Many of you probably read Dr. Brenda Kenny’s op-ed titled Pipelines and freedom of speech published in some Canadian dailies last week.
In the op-ed, Dr. Kenny, CEPA’s former president and CEO, clarified misinformation about the role of the National Energy Board (NEB) and its hearing process.
With this post, we wanted to follow-up on Dr. Kenny’s piece by providing some more information on the NEB’s participation process.
To quote the NEB: “The purpose of the NEB is to regulate pipelines, energy development and trade in the Canadian public interest.”
So what exactly does that mean?
In her op-ed, Dr. Kenny broke down the role of the regulator as follows:
“Its mandate is to regulate international and interprovincial aspects of the oil, gas and electric utility industries. The NEB is also a quasi-judicial court that is accountable to the Parliament of Canada and requires intervenors to provide information on potential projects.”
There has been a lot of debate recently about participation in the NEB hearing process, specifically in regards to pipeline projects.
Here are some facts about who can participate in the process:
In order to participate in a hearing, a person must “have a stake in a proposed facility project.”
According to the NEB: “the Board will hear from the people who stand to be directly impacted by a proposed project, and may hear from those who have information and expertise that could help the hearing panel gain a greater understanding of a given matter under consideration.”
Limiting participation to experts and those directly impacted by the project helps balance two very important parts of the democratic process:
1. It ensures people directly affected have a voice.
2. It ensures the hearings are completed in a timely and efficient manner.
In any democracy, there must be balance. In the case of the NEB hearings, fairness must be granted to both those who oppose a project but also to those who support it, including the person or company who made the application. In fairness to all groups, the hearing process needs to be both inclusive and timely.
Similar to many other functions of government, there is an application process that needs to be completed in order to participate.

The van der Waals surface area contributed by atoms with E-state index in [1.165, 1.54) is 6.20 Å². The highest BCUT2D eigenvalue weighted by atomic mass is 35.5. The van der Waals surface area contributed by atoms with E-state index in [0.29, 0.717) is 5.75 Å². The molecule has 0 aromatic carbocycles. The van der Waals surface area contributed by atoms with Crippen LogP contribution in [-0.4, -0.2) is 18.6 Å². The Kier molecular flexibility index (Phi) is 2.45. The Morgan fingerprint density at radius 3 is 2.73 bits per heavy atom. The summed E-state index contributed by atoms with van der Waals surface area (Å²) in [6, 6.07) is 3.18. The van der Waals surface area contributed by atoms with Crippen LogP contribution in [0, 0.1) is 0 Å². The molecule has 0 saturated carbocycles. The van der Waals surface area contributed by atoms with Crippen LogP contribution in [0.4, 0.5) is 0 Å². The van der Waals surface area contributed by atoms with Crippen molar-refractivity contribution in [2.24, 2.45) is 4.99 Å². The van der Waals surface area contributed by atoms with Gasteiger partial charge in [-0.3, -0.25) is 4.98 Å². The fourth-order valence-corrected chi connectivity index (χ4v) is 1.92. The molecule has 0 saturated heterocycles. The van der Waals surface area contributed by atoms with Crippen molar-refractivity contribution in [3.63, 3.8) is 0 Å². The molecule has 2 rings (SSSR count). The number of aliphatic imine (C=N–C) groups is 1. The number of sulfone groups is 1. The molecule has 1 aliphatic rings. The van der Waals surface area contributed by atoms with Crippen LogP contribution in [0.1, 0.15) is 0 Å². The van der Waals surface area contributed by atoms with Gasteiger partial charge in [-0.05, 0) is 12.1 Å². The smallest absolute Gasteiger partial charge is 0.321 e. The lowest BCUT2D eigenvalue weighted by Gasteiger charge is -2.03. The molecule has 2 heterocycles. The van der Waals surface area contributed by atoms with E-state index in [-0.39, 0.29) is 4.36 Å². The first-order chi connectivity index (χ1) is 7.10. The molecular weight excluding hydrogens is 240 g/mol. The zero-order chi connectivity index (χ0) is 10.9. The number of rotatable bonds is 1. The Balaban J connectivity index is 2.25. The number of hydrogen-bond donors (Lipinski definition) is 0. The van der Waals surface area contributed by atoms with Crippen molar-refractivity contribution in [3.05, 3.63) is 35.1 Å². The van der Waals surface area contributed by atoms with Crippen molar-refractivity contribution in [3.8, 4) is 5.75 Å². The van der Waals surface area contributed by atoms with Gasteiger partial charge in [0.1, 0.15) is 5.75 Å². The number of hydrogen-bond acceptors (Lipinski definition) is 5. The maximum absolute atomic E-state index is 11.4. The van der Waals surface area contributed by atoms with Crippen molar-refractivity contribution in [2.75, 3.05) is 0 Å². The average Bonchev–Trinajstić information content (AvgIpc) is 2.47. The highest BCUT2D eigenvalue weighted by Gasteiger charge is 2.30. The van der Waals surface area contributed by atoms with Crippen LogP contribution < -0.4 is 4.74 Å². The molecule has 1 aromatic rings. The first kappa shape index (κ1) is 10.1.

Applications are a significant part of the hearing process because:
1. It’s more than just paperwork.
The application serves an important function in allowing the board to identify who meets the criteria outlined above.
“Public consultation through the NEB process has specific rules, just like any other regulatory regime; and appearing in front of the NEB at a hearing, is not something to be taken lightly,” wrote Dr. Kenny last week.
The application not only helps the board determine if you should participate but how – “as an intervenor, by filing a letter or comment, or in another way as determined by the Board.”
2. It encourages timeliness.
CEPA believes unequivocally in freedom of speech and citizens’ right to participate in decision-making. However, in order for any democracy to function, there must be processes in place to ensure things get done.
The NEB Act sets out timelines for the NEB review of a project and for subsequent decisions by the government on whether to allow a project to go ahead. In most cases, the review process will be completed and a decision made about 18 months after an application is filed.
Pipeline projects, like projects in other industries, have a shelf life. If the review process were to drag out, the project may no longer be viable by the end because of factors like lost market opportunities.
At CEPA, we want Canadians to be part of the debate about energy and pipelines. We also want to ensure Canadians get the facts and have a clear understanding of all pipeline-related subjects, including the Canadian regulatory system.
Want more information on pipeline regulation? Here are some resources:
Applying to Participate in a Hearing (National Energy Board website)
The Canadian Energy Pipeline Association represents Canada’s transmission pipeline companies who operate approximately 115,000 kilometres of pipelines in Canada. In 2012, these energy highways moved approximately 1.2 billion barrels of liquid petroleum products and 5.1 trillion cubic feet of natural gas. Our members transport 97 per cent of Canada’s daily natural gas and onshore crude oil from producing regions to markets throughout North America.